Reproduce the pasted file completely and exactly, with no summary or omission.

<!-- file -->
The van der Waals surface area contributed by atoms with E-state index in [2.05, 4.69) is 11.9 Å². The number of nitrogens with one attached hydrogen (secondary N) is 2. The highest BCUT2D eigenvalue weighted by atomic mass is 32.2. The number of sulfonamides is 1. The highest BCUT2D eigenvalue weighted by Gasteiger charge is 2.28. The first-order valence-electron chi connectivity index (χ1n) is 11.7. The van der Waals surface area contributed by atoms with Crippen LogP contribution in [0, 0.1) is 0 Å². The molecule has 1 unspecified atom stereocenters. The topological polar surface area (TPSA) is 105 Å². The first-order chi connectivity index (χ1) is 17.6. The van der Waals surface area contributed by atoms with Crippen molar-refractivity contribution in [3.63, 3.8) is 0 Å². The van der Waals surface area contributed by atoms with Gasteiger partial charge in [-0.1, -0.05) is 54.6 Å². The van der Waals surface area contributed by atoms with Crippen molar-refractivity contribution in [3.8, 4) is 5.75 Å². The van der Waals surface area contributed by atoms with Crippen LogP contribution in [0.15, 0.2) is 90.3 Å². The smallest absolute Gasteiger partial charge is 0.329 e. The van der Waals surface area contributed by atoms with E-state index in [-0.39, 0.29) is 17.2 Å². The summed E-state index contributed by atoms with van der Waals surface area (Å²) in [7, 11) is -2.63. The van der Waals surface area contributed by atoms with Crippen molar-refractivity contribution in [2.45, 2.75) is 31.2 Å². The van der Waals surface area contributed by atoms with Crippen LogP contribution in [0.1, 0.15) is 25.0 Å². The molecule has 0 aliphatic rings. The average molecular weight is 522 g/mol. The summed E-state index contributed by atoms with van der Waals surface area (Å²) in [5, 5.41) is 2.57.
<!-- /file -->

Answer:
The van der Waals surface area contributed by atoms with E-state index in [2.05, 4.69) is 11.9 Å². The number of nitrogens with one attached hydrogen (secondary N) is 2. The highest BCUT2D eigenvalue weighted by atomic mass is 32.2. The number of sulfonamides is 1. The highest BCUT2D eigenvalue weighted by Gasteiger charge is 2.28. The first-order valence-electron chi connectivity index (χ1n) is 11.7. The van der Waals surface area contributed by atoms with Crippen LogP contribution in [0, 0.1) is 0 Å². The molecule has 1 unspecified atom stereocenters. The topological polar surface area (TPSA) is 105 Å². The first-order chi connectivity index (χ1) is 17.6. The van der Waals surface area contributed by atoms with Crippen molar-refractivity contribution in [3.63, 3.8) is 0 Å². The van der Waals surface area contributed by atoms with Gasteiger partial charge in [-0.1, -0.05) is 54.6 Å². The van der Waals surface area contributed by atoms with Crippen molar-refractivity contribution in [3.8, 4) is 5.75 Å². The van der Waals surface area contributed by atoms with Crippen LogP contribution in [0.15, 0.2) is 90.3 Å². The smallest absolute Gasteiger partial charge is 0.329 e. The van der Waals surface area contributed by atoms with E-state index in [-0.39, 0.29) is 17.2 Å². The summed E-state index contributed by atoms with van der Waals surface area (Å²) in [7, 11) is -2.63. The van der Waals surface area contributed by atoms with Crippen molar-refractivity contribution in [2.45, 2.75) is 31.2 Å². The van der Waals surface area contributed by atoms with Crippen LogP contribution in [0.1, 0.15) is 25.0 Å². The molecule has 0 aliphatic rings. The average molecular weight is 522 g/mol. The summed E-state index contributed by atoms with van der Waals surface area (Å²) in [5, 5.41) is 2.57.